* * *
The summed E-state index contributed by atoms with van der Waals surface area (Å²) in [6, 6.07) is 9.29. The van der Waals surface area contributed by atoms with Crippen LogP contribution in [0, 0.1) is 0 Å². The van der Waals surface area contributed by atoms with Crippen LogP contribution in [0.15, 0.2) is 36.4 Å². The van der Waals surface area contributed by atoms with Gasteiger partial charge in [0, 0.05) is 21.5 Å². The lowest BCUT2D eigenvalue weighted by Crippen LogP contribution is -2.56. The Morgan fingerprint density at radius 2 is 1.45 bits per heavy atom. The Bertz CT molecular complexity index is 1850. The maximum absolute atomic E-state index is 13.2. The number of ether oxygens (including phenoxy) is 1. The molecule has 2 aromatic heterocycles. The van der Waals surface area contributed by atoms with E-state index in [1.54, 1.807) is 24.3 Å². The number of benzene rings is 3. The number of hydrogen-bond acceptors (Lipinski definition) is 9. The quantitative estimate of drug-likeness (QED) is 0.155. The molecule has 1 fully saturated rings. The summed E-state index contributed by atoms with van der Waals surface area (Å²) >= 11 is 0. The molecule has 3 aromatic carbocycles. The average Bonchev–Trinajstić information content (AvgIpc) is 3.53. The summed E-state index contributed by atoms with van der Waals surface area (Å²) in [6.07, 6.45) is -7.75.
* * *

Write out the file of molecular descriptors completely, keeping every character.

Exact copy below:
The summed E-state index contributed by atoms with van der Waals surface area (Å²) in [6, 6.07) is 9.29. The van der Waals surface area contributed by atoms with Crippen LogP contribution in [0, 0.1) is 0 Å². The van der Waals surface area contributed by atoms with Crippen LogP contribution in [0.15, 0.2) is 36.4 Å². The van der Waals surface area contributed by atoms with Gasteiger partial charge in [0, 0.05) is 21.5 Å². The lowest BCUT2D eigenvalue weighted by Crippen LogP contribution is -2.56. The Morgan fingerprint density at radius 2 is 1.45 bits per heavy atom. The Bertz CT molecular complexity index is 1850. The maximum absolute atomic E-state index is 13.2. The number of ether oxygens (including phenoxy) is 1. The molecule has 2 aromatic heterocycles. The van der Waals surface area contributed by atoms with E-state index in [1.54, 1.807) is 24.3 Å². The number of benzene rings is 3. The number of hydrogen-bond acceptors (Lipinski definition) is 9. The quantitative estimate of drug-likeness (QED) is 0.155. The molecule has 1 fully saturated rings. The summed E-state index contributed by atoms with van der Waals surface area (Å²) >= 11 is 0. The molecule has 3 aromatic carbocycles. The average Bonchev–Trinajstić information content (AvgIpc) is 3.53. The summed E-state index contributed by atoms with van der Waals surface area (Å²) in [6.07, 6.45) is -7.75.